PHILADELPHIA (CNN) — An Atlanta gas station owner is paying out more than $1.5 million, because two customers got into an argument outside the business and tried to kill each other.READ MORE: Chester County DA Taking Over Investigation Into Ellen Greenberg's Death
Surveillance video captured the wild shootout unfolding in November 2015 near the corner of Benjamin Mays Drive and Fairburn Road.
In the video, we see the driver of a white car and a man in a white T-shirt speaking through his window near the pumps.
After a brief conversation, they got into some kind of disagreement, and it led to both of them drawing guns on each other.
The bullets flew back and forth as the driver circled the block, but somehow, on a busy day with bystanders everywhere, only the driver’s friend, Daniel Rosebud, was hit.
Rosebud was a passenger in the white car, and he took a bullet near his stomach, which required a week of surgery on his intestine.
It’s not clear what the argument was about or who fired first, and police never located the man in the white T-shirt.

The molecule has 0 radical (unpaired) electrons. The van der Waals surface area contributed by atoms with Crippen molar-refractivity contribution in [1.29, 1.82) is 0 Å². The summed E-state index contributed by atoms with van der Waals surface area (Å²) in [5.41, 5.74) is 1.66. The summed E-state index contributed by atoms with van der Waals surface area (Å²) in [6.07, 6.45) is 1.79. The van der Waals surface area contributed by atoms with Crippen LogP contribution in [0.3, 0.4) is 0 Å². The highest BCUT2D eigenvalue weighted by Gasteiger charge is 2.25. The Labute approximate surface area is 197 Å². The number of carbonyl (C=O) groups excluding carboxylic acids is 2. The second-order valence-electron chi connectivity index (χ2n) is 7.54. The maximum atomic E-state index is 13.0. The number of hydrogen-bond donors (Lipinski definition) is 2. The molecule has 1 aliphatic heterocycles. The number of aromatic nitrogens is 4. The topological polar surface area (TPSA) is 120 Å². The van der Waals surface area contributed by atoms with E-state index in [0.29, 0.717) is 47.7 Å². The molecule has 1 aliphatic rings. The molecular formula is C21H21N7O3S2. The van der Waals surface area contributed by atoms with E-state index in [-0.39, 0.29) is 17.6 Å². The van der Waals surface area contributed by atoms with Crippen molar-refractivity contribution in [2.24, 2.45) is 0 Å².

But those turned out to be just minor details for the jury, who say it’s really the gas station owner who is most at fault.READ MORE: Philadelphia Tennis Players React To Serena Williams' Retirement Announcement
Rosebud’s attorney, Michael Rafi, convinced the jury, “This was about ignored warnings and invited danger.”
Rafi argued the gas station should have known bad guys were loitering outside, and they should have called 911 to have them moved along sooner.
But gas station employees testified in court, their customer base prefers that they avoid bringing police around.
“It was bad for business if they were to tell these people to leave,” explained Rafi.
Case in point, it wasn’t too long ago that activists organized a boycott of a different gas station in DeKalb County because an accused panhandler was arrested in the store.
CBS46 cameras were there this summer when picketers marched on the store, accusing the business owner of not caring enough about the black community.
Unimpressed with the “bad for business” argument, the jury said the Atlanta gas station was 66% responsible for the shooting, while the people who actually pulled the trigger were each 17% responsible.
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